Wednesday, January 5, 2011

Old Man at Cape Horn

Old Man at Cape Horn

An old man with brace rimmed glasses and very wet cloths sat stone-still on the backside of the Zodiac, along with thirteen others from the ship they had just left. There was a wooden stairway, perhaps, some fifteen-hundred feet from bottom to top at the edge of Cape Horn, they were in the waters of the north boundary of the Drake Passage, and they were crossing over from the ship to the island. The motor-drawn zodiac staggered as if intoxicated in the rough waters of the Drake, the Captain was hesitated about allowing the Zodiac to have even left the ship, but the old man insisted and there was a slight window of allowance, he would be the first on the island, and last to leave. The old man sat without moving, as the high waves soaked the side of his left hip all the way down to his ankles, numbing his legs with the freezing sea waters. He was too excited to notice it at the time.
It was his dream to cross the Drake Waters, and climb to the top of Cape Horn, there were very few people his age, or any age for that matter, that had.
“Where do you come from,” asked John, a historian, who had given several lectures on Darwinism aboard the ship.
“From Minnesota, but we live in Lima most of the time now” he said, and smiled.
That was his home state and so it gave him pleasure to mention it, along with living in Lima, Peru with his wife.
“He worked as a psychologist for the Federal Prisons,” mentioned his wife, who was sitting beside him, and John.
“Oh,” John said, not quite appreciative.
“Yes,” said the old man, “I’ve listened to some of your lectures onboard the ship, Darwin’s theories, correct.” John smiled, nodded his head.
The old man didn’t look like a retired psychologist from his side view, thought John, wet cloths and thinning hair, thin faced and his steel rimmed glasses, that had soft plastic going around the ears, and said, “What kind of prisoners were they?”
“Various kinds,” he said, and shook his head as if to say, enough of this trivial talk, the craft was closing in on Cape Horn. “I had to leave them, I got ill several years ago.”
He was now watching the stairway and the rocky looking landscape of Cape Horn—and the building up of the tumultuous, and noisy waters of the seas ((the Atlantic and the Pacific both shifted their waters through this passage, along with the winds of this most Southern point of South American)(the winds coming from the northwest, and southern hollows of the Andes, to this point of the Tierra del Fuego, this island, the last in the group, called Cape Horn, owing to the strong winds and waves, currents and icebergs, and fierce storms, a notorious graveyard for sailors)), and wondering how much effort it would be to climb those one hundred plus stairs: he had gone on a diet, and worked out for several months to insure he could climb those steps. They were the enemy to him, and listening all the while to the noises of the motor, and the slashing of the high waves, and hoping the waves would not turnover the Zodiac, in this ever mystifying event that had just begun, and the old man still sat there in stupefaction.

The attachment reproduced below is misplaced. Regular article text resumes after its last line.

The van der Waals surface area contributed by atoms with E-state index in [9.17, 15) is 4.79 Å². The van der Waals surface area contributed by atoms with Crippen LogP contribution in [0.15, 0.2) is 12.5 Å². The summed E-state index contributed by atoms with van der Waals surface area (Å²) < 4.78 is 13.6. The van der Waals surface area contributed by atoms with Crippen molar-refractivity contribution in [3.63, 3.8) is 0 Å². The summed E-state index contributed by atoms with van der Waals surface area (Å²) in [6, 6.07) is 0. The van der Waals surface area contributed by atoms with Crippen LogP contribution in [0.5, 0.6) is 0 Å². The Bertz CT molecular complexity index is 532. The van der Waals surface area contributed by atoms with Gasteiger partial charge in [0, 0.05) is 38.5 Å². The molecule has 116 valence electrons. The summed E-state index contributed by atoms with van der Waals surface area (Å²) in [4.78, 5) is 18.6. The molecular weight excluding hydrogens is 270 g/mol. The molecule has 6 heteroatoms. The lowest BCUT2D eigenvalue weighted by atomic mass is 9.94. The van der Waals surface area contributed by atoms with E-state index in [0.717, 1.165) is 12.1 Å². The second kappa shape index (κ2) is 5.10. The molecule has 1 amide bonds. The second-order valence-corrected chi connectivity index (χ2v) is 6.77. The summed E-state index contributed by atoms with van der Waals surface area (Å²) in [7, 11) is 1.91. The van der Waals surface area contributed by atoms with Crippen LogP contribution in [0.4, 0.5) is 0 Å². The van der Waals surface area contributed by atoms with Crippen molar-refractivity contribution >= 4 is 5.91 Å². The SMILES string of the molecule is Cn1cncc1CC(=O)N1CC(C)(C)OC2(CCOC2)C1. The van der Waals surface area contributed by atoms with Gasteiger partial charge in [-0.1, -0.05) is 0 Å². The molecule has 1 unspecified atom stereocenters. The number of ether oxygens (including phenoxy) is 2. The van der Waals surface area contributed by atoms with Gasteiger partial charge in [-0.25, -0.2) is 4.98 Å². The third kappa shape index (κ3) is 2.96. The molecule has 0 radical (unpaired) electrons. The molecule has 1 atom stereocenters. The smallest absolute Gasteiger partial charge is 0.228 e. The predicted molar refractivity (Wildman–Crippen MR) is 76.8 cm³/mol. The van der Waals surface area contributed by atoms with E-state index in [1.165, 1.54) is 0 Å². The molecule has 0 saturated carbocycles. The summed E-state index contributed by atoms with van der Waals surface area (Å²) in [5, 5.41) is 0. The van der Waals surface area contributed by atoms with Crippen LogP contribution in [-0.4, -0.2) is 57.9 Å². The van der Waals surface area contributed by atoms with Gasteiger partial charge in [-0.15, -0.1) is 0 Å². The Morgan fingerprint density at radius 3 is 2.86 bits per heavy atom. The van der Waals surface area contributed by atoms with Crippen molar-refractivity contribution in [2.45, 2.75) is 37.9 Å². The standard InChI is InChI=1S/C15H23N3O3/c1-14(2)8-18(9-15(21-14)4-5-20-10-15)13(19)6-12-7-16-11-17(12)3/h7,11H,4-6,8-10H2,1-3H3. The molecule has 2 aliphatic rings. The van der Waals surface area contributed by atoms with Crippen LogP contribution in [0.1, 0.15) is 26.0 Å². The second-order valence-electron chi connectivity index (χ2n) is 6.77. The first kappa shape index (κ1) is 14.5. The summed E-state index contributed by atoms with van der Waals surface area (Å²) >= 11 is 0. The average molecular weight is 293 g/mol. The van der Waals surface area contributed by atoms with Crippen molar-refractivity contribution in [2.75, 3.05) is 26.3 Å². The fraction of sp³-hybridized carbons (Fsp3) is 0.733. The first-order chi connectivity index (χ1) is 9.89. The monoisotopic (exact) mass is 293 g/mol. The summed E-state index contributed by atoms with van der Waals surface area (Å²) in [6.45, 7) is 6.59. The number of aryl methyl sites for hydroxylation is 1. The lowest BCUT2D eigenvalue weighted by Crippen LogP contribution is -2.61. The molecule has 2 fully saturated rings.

As they reached Cape Horn, he started climbing the stairs as if he was flying up them—pert near the moment he stepped off the Zodiac, stopping midway, onto a wooden platform to the side of the stairway.
“This is not a good place to stop,” his wife said. “If you can make it to the top, there are wooden walkways.” But the old man wasn’t tired; he was awe struck, looking out at the sea, and the ship, at both sides of the inlet, absorbing the scene, and taking in the moment.
“Just wait a while,” he said, “just a moment, and then we’ll go. I want to see all I can, especially the lighthouse, but first this.”
He looked at his wife very excitedly and not a bit tired, then said, trying to take the worry on her face away, “I’ll be all right, I am sure. There is no need to be uptight about this trip. I know the others are ahead of us. But we’ll catch up to them soon.” And they did, he flew up the rest of the stairs as if there were none, as if he was walking on air.

After an hour on top of Cape Horn, the group was on its way back down to the Zodiac, and the old man, had stopped by the monument of a bird, after having left the lighthouse, “If you are rested dear, we better go,” she urged him.
“You need to walk faster,” said one of the crew members, the winds had picked up, and the waves in the Drake were getting higher, and the old man’s legs, his muscles were cramping up.
“I’ll not hurry any faster than these legs will carry me,” he told the young crew member. “Thank you,” he said with a slight sneer.
“That was the captain of the ship, who called,” he remarked.
“So it was,” said the old man, and the crew member got another call, “I think the old man who is always with his wife is going as fast as his legs will take him, they look as if they are half frozen. There is nothing to do about it.”
Then the old man tried to push his legs forcefully ahead of him, and John was behind him, said dully, “Good luck, thought I had problems at my age!” He was even older than the old man.
“You want to get ahead of me John?” asked the old man, knowing John was watching far back of him.
“No, I’m fine.”

Once back on the ship, he explained, he had some neurological issues, but was fearful of telling anyone, lest they hold him back from going onto Cape Horn.
It was still morning, and the old man was very tired and once in bed he’d sleep until lunch. It was a bleak overcast day, and now the waves had rocked the ship to and fro, they had reached fifteen feet high; the doors could not be opened. That and the fact that they had gotten back onto the ship in time, saved them any bad luck that the old man would have caused.

No: 661/1-4-2011